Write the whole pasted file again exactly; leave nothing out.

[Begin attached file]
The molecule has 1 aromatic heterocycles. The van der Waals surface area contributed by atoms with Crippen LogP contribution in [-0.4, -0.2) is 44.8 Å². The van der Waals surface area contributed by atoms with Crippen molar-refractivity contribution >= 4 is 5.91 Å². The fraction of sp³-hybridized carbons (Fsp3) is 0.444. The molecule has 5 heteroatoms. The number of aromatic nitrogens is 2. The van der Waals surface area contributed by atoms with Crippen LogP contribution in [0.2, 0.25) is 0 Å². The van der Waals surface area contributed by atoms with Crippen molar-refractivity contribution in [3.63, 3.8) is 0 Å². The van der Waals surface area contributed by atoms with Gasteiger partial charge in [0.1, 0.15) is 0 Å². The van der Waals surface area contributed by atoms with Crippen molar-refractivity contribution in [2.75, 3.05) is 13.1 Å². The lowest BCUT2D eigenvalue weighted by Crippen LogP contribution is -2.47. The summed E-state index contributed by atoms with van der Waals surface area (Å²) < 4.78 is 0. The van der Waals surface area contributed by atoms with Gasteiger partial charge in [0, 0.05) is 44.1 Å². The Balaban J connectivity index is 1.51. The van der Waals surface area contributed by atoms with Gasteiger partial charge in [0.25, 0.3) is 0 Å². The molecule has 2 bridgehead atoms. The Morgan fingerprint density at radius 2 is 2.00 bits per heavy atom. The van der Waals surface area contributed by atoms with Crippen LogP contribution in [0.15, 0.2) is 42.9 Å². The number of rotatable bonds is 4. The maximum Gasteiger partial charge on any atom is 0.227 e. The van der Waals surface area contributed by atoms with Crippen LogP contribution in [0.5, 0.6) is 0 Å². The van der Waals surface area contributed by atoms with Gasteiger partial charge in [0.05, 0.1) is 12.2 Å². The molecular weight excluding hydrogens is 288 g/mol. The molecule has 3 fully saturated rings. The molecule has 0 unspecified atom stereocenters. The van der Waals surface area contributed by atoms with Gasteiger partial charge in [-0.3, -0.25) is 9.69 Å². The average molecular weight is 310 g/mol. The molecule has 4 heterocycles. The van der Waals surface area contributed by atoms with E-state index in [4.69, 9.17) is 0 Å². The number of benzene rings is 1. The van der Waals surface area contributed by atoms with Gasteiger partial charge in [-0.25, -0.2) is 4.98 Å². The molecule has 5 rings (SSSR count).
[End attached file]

The molecule has 1 aromatic heterocycles. The van der Waals surface area contributed by atoms with Crippen LogP contribution in [-0.4, -0.2) is 44.8 Å². The van der Waals surface area contributed by atoms with Crippen molar-refractivity contribution >= 4 is 5.91 Å². The fraction of sp³-hybridized carbons (Fsp3) is 0.444. The molecule has 5 heteroatoms. The number of aromatic nitrogens is 2. The van der Waals surface area contributed by atoms with Crippen LogP contribution in [0.2, 0.25) is 0 Å². The van der Waals surface area contributed by atoms with Crippen molar-refractivity contribution in [3.63, 3.8) is 0 Å². The van der Waals surface area contributed by atoms with Gasteiger partial charge in [0.1, 0.15) is 0 Å². The van der Waals surface area contributed by atoms with Crippen molar-refractivity contribution in [2.75, 3.05) is 13.1 Å². The lowest BCUT2D eigenvalue weighted by Crippen LogP contribution is -2.47. The summed E-state index contributed by atoms with van der Waals surface area (Å²) < 4.78 is 0. The van der Waals surface area contributed by atoms with Gasteiger partial charge in [0, 0.05) is 44.1 Å². The Balaban J connectivity index is 1.51. The van der Waals surface area contributed by atoms with Gasteiger partial charge in [0.25, 0.3) is 0 Å². The molecule has 2 bridgehead atoms. The Morgan fingerprint density at radius 2 is 2.00 bits per heavy atom. The van der Waals surface area contributed by atoms with Crippen LogP contribution in [0.15, 0.2) is 42.9 Å². The number of rotatable bonds is 4. The maximum Gasteiger partial charge on any atom is 0.227 e. The van der Waals surface area contributed by atoms with Crippen LogP contribution in [0.5, 0.6) is 0 Å². The van der Waals surface area contributed by atoms with Gasteiger partial charge in [0.05, 0.1) is 12.2 Å². The molecular weight excluding hydrogens is 288 g/mol. The molecule has 3 fully saturated rings. The molecule has 0 unspecified atom stereocenters. The van der Waals surface area contributed by atoms with Gasteiger partial charge in [-0.3, -0.25) is 9.69 Å². The average molecular weight is 310 g/mol. The molecule has 4 heterocycles. The van der Waals surface area contributed by atoms with E-state index in [4.69, 9.17) is 0 Å². The number of benzene rings is 1. The van der Waals surface area contributed by atoms with Gasteiger partial charge in [-0.25, -0.2) is 4.98 Å². The molecule has 5 rings (SSSR count).